Feb 28, 2012
Can a husband be unfaithful with his first wife’s ghost? Is it “astral bigamy” as his second wife suggests?
These and other odd questions fly around in Noel Coward’s Blithe Spirit—along with furniture and airborne household objects—in this haunting supernatural couples comedy. It opens Feb. 29 for one weekend at HSU.
In a fashionable English country home, two very sophisticated couples invite an eccentric local woman to hold a séance, which goes frighteningly wrong when the ghost of mystery writer Charles Condomine’s first wife Elvira appears to him, and sticks around to frighten his new wife, Ruth.
The ghost’s appearance is just the beginning of the mayhem. The real mystery becomes what she plans to do to reunite with her remarried husband. The answer leads to more complications, and the frantic efforts of the eccentric Madame Arcati to separate the lively dead from the living before further mischief erupts.
Blithe Spirit was one of Noel Coward’s most successful plays. Its first run cheered 1940s wartime London as it became the longest running comedy of that time, and it soon had Broadway laughing as well.
The HSU production is directed by Jyl Hewston. “Everybody likes a good ghost story,” she observed, “and everybody likes a good comedy. This play combines the two.” That’s the simplest reason for producing Blithe Spirit at HSU. But as part of Humboldt State University, the Theatre, Film & Dance department has educational aims as well.
In choosing its upcoming season, the department had goals it wanted to address. “They wanted our students to have the experience of doing a classic play, a period play,” Hewston explained. “So we’re doing this play in its period of the 1940s, with the costumes, makeup, research and performance style of that period. Plus it’s British, and the script screams out for British accents. It’s a huge challenge, which is just what an educational setting should provide.”
Students behind the scenes will face new challenges as well. “Design students need the experience of working with a large, box set, and this one has the additional opportunities of a lot of special effects—furniture that moves, things that fly off the mantle and break, and so on,” Hewston said. “We’re doing it in the Van Duzer, because it has the technical facilities for the set and the special effects. But that presents another challenge to our actors. The actors will be miked, but playing to a large house requires more than just talking louder—it’s about projecting energy as well as your voice.”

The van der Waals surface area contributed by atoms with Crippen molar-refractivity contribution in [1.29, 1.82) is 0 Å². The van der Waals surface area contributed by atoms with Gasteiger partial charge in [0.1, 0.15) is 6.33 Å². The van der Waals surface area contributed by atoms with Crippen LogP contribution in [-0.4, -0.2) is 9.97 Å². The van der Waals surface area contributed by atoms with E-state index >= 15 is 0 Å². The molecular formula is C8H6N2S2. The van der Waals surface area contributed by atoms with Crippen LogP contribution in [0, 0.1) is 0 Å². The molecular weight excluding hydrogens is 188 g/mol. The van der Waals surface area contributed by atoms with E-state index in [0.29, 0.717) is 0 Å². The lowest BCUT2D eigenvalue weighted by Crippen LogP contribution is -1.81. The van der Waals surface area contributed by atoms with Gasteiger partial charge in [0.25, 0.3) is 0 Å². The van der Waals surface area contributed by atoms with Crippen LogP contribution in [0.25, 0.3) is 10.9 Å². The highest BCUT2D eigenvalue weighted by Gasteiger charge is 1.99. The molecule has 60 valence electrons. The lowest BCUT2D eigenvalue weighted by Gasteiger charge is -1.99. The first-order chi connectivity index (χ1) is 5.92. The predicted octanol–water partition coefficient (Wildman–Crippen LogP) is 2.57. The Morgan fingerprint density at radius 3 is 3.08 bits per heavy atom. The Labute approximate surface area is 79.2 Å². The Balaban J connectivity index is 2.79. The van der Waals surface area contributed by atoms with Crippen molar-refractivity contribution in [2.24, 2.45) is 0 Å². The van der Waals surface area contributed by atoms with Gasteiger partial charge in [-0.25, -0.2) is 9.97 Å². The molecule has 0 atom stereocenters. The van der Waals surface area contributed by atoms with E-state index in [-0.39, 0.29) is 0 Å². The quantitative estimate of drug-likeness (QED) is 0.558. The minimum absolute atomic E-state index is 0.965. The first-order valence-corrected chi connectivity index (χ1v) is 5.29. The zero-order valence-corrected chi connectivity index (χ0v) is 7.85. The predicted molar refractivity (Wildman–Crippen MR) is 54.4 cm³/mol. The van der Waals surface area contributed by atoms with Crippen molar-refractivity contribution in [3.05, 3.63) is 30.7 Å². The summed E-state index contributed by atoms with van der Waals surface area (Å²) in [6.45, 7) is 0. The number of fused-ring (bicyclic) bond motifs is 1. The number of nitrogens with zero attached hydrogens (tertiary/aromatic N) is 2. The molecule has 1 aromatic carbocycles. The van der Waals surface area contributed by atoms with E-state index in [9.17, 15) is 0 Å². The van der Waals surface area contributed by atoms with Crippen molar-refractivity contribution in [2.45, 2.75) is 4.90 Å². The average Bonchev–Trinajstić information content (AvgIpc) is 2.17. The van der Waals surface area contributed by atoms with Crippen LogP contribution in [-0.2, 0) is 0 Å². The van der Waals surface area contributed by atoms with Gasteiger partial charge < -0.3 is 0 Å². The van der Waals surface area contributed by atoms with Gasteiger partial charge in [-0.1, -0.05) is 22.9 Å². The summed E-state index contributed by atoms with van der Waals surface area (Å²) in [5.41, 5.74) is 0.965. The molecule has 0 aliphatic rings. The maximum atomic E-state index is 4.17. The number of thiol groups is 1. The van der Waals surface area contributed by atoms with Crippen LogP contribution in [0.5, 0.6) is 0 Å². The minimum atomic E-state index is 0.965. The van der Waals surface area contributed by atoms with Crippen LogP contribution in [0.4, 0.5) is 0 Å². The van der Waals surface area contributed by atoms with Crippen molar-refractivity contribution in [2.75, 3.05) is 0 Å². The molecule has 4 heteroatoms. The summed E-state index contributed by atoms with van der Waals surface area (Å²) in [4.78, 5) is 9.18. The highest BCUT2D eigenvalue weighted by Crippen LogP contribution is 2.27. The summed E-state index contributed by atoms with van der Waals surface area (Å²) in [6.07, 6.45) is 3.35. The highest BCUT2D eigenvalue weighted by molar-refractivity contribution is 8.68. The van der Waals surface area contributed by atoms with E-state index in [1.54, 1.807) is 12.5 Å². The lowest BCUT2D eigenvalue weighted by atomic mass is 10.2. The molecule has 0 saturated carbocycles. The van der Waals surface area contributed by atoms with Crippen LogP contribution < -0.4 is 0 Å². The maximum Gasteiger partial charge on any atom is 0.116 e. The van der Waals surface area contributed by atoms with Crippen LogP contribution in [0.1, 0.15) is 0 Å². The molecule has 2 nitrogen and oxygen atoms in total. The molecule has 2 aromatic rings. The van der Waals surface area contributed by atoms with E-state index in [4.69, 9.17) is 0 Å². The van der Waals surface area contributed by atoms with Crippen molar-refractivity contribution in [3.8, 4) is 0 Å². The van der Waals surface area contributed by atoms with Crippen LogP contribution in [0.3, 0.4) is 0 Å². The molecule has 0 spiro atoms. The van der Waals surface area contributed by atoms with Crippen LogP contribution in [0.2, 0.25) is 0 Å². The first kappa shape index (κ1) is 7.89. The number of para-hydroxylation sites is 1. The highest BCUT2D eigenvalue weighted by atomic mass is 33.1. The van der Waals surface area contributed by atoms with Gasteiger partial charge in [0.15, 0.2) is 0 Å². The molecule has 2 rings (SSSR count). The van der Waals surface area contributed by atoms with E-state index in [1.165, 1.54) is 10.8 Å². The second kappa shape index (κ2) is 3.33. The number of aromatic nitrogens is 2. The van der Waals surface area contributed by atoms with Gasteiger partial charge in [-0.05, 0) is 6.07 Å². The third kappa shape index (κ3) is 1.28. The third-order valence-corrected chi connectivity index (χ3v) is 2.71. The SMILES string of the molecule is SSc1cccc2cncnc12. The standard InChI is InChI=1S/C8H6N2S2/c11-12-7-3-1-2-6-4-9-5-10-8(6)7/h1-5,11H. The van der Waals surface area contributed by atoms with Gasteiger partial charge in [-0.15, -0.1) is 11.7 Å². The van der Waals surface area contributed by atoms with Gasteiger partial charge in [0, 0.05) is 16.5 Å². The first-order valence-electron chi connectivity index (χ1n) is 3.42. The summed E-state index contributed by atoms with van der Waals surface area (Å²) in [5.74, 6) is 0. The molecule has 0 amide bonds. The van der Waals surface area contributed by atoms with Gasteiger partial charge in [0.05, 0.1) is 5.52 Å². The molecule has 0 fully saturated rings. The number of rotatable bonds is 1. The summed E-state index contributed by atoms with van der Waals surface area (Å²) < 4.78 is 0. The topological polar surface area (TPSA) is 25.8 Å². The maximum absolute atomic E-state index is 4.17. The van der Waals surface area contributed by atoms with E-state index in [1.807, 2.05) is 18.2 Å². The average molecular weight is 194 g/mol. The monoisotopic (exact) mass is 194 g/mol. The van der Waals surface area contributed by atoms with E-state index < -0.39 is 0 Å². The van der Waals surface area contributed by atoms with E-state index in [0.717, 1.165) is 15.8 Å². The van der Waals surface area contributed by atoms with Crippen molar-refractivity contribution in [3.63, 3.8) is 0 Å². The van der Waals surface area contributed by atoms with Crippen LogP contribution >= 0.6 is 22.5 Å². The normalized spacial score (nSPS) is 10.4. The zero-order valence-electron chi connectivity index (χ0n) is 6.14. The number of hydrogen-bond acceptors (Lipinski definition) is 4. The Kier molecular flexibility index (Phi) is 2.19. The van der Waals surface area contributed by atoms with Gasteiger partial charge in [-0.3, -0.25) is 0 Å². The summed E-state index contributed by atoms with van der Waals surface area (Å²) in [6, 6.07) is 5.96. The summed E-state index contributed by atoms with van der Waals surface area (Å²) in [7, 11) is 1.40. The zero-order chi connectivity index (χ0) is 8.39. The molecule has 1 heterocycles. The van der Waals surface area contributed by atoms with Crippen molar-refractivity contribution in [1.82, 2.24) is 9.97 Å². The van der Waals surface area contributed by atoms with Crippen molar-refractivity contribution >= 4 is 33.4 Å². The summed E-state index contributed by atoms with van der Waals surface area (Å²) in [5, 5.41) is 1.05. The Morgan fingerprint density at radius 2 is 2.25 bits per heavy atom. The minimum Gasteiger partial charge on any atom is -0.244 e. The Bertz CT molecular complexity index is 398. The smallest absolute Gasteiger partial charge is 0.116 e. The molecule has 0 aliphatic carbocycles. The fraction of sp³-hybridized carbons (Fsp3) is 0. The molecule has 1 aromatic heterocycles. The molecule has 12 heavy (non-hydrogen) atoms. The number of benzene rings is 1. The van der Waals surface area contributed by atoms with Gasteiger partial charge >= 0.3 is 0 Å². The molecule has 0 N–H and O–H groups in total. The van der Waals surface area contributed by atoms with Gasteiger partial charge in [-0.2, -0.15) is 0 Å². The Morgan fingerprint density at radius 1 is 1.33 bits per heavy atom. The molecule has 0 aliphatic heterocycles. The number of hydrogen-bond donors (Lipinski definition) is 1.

“As a director,” she continued, “I’m also the advocate for the audience. So in addition to helping the cast interpret the script that’s from another time and place, I’m also watching what appeals to the cast about the script, to get an idea of what their peers might respond to. We want to connect with this generation. That’s also challenging, and exciting.”
HSU students Kyle Handziak and Colleen Lacy play Charles and Ruth Condomine. Lillian Damron is the ghostly Elvira, while Phoebe Sager is Madame Arcati. Lincoln Mitchell and Saundra Dacre are the other couple, Dr. and Mrs. Bradman, and Adrienne Ralsten is the curiously essential maid, Edith.
Blithe Spirit will be produced in the Van Duzer Theatre, to take advantage of its facilities for creating the haunted house special effects. Laura Rhinehart is scenic designer, with lighting by Telfer Reynolds and costumes by Rae Robison. Bernadette Cheyne is the English dialects coach.
Noel Coward’s Blithe Spirit is on the Van Duzer Theatre stage at HSU for five performances only, Wednesday through Saturday, Feb. 29 to Mar. 3 at 7:30 p.m. and 2 p.m. on Sunday, Mar. 4. Tickets are $10/$8 with a limited number of free seats to HSU students at each performance, from HSU Box Office (826-3928) or at the door. Directed by Jyl Hewston, produced by HSU Department of Theatre, Film & Dance. HSUStage.blogspot.com.